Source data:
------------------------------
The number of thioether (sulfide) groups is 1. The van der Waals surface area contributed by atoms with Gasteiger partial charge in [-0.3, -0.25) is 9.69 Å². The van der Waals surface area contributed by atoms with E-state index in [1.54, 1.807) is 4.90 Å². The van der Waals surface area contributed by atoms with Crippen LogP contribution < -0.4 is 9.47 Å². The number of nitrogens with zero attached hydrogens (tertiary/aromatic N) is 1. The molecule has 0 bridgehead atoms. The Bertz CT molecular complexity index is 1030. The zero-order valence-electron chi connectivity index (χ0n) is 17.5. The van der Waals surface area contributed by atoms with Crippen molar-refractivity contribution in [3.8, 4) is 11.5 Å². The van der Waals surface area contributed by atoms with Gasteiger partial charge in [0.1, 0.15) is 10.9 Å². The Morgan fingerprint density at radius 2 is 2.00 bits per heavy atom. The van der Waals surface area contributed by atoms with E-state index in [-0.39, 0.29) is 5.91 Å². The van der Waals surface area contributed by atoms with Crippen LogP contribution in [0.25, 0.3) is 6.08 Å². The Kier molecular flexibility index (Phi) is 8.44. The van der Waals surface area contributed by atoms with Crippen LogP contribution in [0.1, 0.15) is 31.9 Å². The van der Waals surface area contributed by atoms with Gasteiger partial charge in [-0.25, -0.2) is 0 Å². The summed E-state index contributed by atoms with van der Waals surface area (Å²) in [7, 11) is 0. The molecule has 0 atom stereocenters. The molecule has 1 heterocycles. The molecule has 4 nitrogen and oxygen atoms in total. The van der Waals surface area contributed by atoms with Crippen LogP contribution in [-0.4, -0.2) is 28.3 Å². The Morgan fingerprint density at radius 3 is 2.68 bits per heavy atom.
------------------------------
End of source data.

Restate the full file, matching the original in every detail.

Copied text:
The number of thioether (sulfide) groups is 1. The van der Waals surface area contributed by atoms with Gasteiger partial charge in [-0.3, -0.25) is 9.69 Å². The van der Waals surface area contributed by atoms with E-state index in [1.54, 1.807) is 4.90 Å². The van der Waals surface area contributed by atoms with Crippen LogP contribution < -0.4 is 9.47 Å². The number of nitrogens with zero attached hydrogens (tertiary/aromatic N) is 1. The molecule has 0 bridgehead atoms. The Bertz CT molecular complexity index is 1030. The zero-order valence-electron chi connectivity index (χ0n) is 17.5. The van der Waals surface area contributed by atoms with Crippen molar-refractivity contribution in [3.8, 4) is 11.5 Å². The van der Waals surface area contributed by atoms with Gasteiger partial charge in [0.1, 0.15) is 10.9 Å². The Morgan fingerprint density at radius 2 is 2.00 bits per heavy atom. The van der Waals surface area contributed by atoms with E-state index in [-0.39, 0.29) is 5.91 Å². The van der Waals surface area contributed by atoms with Crippen LogP contribution in [0.25, 0.3) is 6.08 Å². The Kier molecular flexibility index (Phi) is 8.44. The van der Waals surface area contributed by atoms with Crippen LogP contribution in [0.1, 0.15) is 31.9 Å². The van der Waals surface area contributed by atoms with Gasteiger partial charge in [-0.25, -0.2) is 0 Å². The summed E-state index contributed by atoms with van der Waals surface area (Å²) in [7, 11) is 0. The molecule has 0 atom stereocenters. The molecule has 1 heterocycles. The molecule has 4 nitrogen and oxygen atoms in total. The van der Waals surface area contributed by atoms with Crippen LogP contribution in [-0.4, -0.2) is 28.3 Å². The Morgan fingerprint density at radius 3 is 2.68 bits per heavy atom.